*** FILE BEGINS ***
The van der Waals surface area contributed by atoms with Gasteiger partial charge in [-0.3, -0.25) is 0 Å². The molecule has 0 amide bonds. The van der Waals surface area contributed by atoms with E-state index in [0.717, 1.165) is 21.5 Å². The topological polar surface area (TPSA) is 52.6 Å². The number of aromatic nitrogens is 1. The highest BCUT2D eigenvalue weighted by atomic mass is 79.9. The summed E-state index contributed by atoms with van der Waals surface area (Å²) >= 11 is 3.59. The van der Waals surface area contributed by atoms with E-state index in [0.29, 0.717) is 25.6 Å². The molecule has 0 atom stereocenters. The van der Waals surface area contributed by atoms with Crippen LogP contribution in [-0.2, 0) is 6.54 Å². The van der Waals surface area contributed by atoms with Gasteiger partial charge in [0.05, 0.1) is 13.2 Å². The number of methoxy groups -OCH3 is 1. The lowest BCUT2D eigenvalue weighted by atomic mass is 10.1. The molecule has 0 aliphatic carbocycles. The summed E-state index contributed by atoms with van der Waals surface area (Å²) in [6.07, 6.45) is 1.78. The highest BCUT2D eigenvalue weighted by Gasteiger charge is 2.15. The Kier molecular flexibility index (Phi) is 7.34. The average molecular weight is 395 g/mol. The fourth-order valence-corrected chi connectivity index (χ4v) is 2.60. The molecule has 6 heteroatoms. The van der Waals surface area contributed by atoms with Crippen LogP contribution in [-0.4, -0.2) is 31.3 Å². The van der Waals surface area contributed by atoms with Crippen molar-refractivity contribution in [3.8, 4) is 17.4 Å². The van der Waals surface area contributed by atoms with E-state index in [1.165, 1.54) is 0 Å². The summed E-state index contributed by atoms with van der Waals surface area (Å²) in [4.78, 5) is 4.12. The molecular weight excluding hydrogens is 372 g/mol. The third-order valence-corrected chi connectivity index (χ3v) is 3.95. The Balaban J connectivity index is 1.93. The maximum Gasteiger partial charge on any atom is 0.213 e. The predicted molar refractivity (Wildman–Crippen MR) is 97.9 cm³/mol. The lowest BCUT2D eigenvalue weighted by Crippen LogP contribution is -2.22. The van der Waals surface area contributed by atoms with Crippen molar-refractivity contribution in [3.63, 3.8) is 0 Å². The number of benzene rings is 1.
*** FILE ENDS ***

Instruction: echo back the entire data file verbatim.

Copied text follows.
The van der Waals surface area contributed by atoms with Gasteiger partial charge in [-0.3, -0.25) is 0 Å². The molecule has 0 amide bonds. The van der Waals surface area contributed by atoms with E-state index in [0.717, 1.165) is 21.5 Å². The topological polar surface area (TPSA) is 52.6 Å². The number of aromatic nitrogens is 1. The highest BCUT2D eigenvalue weighted by atomic mass is 79.9. The summed E-state index contributed by atoms with van der Waals surface area (Å²) >= 11 is 3.59. The van der Waals surface area contributed by atoms with E-state index in [0.29, 0.717) is 25.6 Å². The molecule has 0 atom stereocenters. The van der Waals surface area contributed by atoms with Crippen LogP contribution in [-0.2, 0) is 6.54 Å². The van der Waals surface area contributed by atoms with Gasteiger partial charge in [0.05, 0.1) is 13.2 Å². The number of methoxy groups -OCH3 is 1. The lowest BCUT2D eigenvalue weighted by atomic mass is 10.1. The molecule has 0 aliphatic carbocycles. The summed E-state index contributed by atoms with van der Waals surface area (Å²) in [6.07, 6.45) is 1.78. The highest BCUT2D eigenvalue weighted by Gasteiger charge is 2.15. The Kier molecular flexibility index (Phi) is 7.34. The average molecular weight is 395 g/mol. The fourth-order valence-corrected chi connectivity index (χ4v) is 2.60. The molecule has 6 heteroatoms. The van der Waals surface area contributed by atoms with Crippen LogP contribution in [-0.4, -0.2) is 31.3 Å². The van der Waals surface area contributed by atoms with Crippen molar-refractivity contribution in [3.8, 4) is 17.4 Å². The van der Waals surface area contributed by atoms with E-state index in [1.165, 1.54) is 0 Å². The summed E-state index contributed by atoms with van der Waals surface area (Å²) in [4.78, 5) is 4.12. The molecular weight excluding hydrogens is 372 g/mol. The third-order valence-corrected chi connectivity index (χ3v) is 3.95. The Balaban J connectivity index is 1.93. The maximum Gasteiger partial charge on any atom is 0.213 e. The predicted molar refractivity (Wildman–Crippen MR) is 97.9 cm³/mol. The lowest BCUT2D eigenvalue weighted by Crippen LogP contribution is -2.22. The van der Waals surface area contributed by atoms with Crippen molar-refractivity contribution in [3.63, 3.8) is 0 Å². The number of benzene rings is 1.